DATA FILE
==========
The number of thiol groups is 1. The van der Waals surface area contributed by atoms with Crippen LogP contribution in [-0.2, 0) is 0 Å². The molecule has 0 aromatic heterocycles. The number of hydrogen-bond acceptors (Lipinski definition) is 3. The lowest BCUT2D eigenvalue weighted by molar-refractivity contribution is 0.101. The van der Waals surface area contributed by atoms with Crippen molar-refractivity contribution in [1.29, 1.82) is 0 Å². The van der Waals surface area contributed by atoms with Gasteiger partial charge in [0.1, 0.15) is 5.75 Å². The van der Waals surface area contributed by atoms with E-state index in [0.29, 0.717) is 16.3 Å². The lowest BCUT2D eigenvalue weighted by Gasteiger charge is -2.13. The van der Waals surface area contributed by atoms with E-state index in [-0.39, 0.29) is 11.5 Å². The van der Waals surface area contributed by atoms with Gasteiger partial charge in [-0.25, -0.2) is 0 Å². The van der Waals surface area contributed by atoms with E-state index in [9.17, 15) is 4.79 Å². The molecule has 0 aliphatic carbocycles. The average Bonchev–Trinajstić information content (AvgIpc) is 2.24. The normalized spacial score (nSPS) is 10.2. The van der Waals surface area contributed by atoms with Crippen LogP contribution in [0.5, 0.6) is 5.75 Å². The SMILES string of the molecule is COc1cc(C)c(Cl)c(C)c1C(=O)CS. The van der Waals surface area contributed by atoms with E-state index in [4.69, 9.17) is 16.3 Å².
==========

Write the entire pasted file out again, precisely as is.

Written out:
The number of thiol groups is 1. The van der Waals surface area contributed by atoms with Crippen LogP contribution in [-0.2, 0) is 0 Å². The molecule has 0 aromatic heterocycles. The number of hydrogen-bond acceptors (Lipinski definition) is 3. The lowest BCUT2D eigenvalue weighted by molar-refractivity contribution is 0.101. The van der Waals surface area contributed by atoms with Crippen molar-refractivity contribution in [1.29, 1.82) is 0 Å². The van der Waals surface area contributed by atoms with Gasteiger partial charge in [0.1, 0.15) is 5.75 Å². The van der Waals surface area contributed by atoms with E-state index in [0.29, 0.717) is 16.3 Å². The lowest BCUT2D eigenvalue weighted by Gasteiger charge is -2.13. The van der Waals surface area contributed by atoms with E-state index in [-0.39, 0.29) is 11.5 Å². The van der Waals surface area contributed by atoms with Gasteiger partial charge in [-0.25, -0.2) is 0 Å². The van der Waals surface area contributed by atoms with E-state index in [9.17, 15) is 4.79 Å². The molecule has 0 aliphatic carbocycles. The average Bonchev–Trinajstić information content (AvgIpc) is 2.24. The normalized spacial score (nSPS) is 10.2. The van der Waals surface area contributed by atoms with Crippen LogP contribution in [0.5, 0.6) is 5.75 Å². The SMILES string of the molecule is COc1cc(C)c(Cl)c(C)c1C(=O)CS. The van der Waals surface area contributed by atoms with E-state index in [4.69, 9.17) is 16.3 Å².